Tanzanian contribution acclaimed

03 November 2011


Professor David Williams joined a select group at a recent commemoration at the University of Dar es Salaam in Tanzania.

He was a special guest at the golden jubilee of the Law Faculty where he twice served as a member of staff and is currently an external examiner.

David and other former Dar es Salaam law teachers were invited to contribute to a programme of colloquia and symposia, and to attend celebration ceremonies. “We were honoured as the ‘pioneer teachers’.”

He was one of five scholars who addressed a colloquium on “Fifty years of pioneering scholarship and legal education in East Africa". About 130 staff, students and former students attended and his presentation will be written up as a paper for a book of proceedings of the golden jubilee.

The University of Dar es Salaam is ranked towards the top of African universities. The Law Faculty in particular has a premier position in Africa, being recently chosen by the German Academic Exchange Programme (DAAD) to establish the Tanzanian-German Postgraduate Centre in Law as a centre of excellence for all the nations of eastern Africa.

David’s links with Tanzania go back to the early 1970s. “A sense of idealism, born of student activism in the 1960s, plus a recognition that I had benefited from being a Rhodes Scholar at Oxford University, led me to seek my first academic job in a newly independent African country,” he says.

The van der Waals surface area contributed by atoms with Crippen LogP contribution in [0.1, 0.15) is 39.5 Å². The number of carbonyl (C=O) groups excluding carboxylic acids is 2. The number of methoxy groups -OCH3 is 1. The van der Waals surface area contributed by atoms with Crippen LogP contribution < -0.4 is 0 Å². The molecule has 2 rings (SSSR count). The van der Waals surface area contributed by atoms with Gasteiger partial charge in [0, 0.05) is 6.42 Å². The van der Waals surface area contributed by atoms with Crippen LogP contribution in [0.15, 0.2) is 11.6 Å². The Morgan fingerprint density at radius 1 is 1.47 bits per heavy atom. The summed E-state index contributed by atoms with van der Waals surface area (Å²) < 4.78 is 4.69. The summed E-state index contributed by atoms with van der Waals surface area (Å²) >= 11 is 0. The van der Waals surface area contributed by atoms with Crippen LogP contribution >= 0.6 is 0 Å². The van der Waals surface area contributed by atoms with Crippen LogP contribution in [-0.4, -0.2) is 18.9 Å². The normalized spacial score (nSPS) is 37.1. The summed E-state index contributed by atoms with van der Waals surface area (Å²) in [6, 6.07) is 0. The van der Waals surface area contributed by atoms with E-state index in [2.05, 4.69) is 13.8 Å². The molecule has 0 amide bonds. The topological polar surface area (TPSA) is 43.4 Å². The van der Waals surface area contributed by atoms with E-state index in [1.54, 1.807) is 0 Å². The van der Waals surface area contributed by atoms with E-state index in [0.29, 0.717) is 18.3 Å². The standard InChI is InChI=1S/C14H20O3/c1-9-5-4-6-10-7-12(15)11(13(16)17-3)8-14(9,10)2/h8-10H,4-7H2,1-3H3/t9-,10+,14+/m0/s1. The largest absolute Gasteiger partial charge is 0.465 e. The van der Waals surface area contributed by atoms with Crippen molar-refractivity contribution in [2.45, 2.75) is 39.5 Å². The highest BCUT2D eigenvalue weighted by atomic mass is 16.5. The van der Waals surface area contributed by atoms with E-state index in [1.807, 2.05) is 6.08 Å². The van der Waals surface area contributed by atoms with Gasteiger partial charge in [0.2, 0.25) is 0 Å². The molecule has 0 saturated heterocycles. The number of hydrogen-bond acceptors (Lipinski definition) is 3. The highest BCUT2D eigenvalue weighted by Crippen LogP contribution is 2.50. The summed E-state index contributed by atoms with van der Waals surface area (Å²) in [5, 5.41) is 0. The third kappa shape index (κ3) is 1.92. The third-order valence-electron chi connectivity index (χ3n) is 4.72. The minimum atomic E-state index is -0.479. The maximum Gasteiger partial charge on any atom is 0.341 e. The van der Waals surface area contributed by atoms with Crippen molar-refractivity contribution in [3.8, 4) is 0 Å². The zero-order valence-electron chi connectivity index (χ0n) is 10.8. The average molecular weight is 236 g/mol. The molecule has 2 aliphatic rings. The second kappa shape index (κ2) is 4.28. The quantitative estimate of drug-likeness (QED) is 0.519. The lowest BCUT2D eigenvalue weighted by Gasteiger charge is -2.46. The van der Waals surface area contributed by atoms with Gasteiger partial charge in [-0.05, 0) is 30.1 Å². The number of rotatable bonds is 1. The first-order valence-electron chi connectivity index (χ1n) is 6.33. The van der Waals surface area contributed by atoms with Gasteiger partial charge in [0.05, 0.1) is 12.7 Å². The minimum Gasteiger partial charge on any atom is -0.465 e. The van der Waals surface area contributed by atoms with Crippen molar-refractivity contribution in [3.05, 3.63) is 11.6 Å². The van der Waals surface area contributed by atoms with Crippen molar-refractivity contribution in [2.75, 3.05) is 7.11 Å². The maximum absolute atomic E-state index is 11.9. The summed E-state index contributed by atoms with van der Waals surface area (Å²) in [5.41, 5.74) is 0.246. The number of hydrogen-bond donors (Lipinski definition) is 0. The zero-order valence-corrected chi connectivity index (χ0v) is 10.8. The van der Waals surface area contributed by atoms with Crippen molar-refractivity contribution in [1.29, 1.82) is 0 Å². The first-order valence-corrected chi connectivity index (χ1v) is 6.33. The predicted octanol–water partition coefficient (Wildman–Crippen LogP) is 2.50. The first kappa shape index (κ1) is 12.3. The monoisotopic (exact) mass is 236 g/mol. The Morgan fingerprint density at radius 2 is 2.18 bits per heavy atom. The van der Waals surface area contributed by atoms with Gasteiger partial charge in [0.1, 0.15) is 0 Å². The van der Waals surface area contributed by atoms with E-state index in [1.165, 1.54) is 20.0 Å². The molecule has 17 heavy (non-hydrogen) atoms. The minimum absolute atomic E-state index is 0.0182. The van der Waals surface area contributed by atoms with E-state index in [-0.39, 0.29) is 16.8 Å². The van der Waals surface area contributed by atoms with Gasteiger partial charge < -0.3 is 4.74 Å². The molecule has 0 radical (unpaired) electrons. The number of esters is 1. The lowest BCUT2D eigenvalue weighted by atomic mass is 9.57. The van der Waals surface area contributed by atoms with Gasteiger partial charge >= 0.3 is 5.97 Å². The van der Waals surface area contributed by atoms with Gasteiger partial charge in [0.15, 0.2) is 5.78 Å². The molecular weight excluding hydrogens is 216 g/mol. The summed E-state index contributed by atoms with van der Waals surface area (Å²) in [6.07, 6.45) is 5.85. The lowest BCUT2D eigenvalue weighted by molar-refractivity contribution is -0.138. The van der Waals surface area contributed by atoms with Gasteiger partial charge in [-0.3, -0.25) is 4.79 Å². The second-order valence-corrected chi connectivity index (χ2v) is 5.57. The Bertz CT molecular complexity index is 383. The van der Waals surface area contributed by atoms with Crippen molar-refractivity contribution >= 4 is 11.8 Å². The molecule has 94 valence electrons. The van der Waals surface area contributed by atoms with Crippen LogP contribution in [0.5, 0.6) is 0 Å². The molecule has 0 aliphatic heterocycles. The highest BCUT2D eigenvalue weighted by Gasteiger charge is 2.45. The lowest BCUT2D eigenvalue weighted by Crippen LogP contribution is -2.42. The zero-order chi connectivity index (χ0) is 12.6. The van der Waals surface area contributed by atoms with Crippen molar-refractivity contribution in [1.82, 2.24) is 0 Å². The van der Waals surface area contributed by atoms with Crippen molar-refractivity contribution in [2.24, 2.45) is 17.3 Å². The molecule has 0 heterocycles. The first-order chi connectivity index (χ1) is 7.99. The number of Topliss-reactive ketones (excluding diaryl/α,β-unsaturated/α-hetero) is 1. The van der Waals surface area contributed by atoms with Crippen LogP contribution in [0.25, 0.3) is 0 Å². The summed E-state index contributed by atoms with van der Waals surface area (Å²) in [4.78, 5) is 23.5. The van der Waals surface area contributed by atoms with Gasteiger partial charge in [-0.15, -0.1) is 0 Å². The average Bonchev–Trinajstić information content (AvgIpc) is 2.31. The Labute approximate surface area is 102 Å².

“Tanzania was then a ‘front-line state’ in the struggle against racism and apartheid in southern Africa and many leaders of international stature were based in Dar es Salaam at that time. The University was then a place where intellectuals from many parts of the world robustly debated issues of law and society and the Faculty of Law had an explicit policy ‘to produce society-conscious lawyers using the historical and socio-economic method’.”

David had two teaching stints at Dar es Salaam, as a lecturer from 1972 to 1974, and as a senior lecturer from 1978 to 1980. taking courses in Criminology and Penology, Legal Method and Jurisprudence.

He completed a PhD there on “The use of law in the process of colonisation: An historical and comparative study with particular reference to Tanzania (Mainland) and New Zealand.” His degree was conferred by the University Chancellor, Julius K. Nyerere, in 1985.

In November 2010 he taught a graduate course on Colonial Legal History where the standard of debate and was “one of the best, perhaps the best teaching and learning experience in my career”. It comprised 18 students — nine men and nine women — from five East African nations (Rwanda, Burundi, Uganda, Kenya, Tanzania) doing LLM or PhD degrees.

Intellectual debate and free speech remain alive and well in the University of Dar es Salaam and in the nation's media outlets, says David. His latest visit saw a student protest against the Presidents of Uganda and Tanzania on the day they received honorary degrees “to the effect that both of them had had a free education in Dar es Salaam in the 1960s and 1970s whereas students now were burdened with loans and even so could barely pay for their food and accommodation”.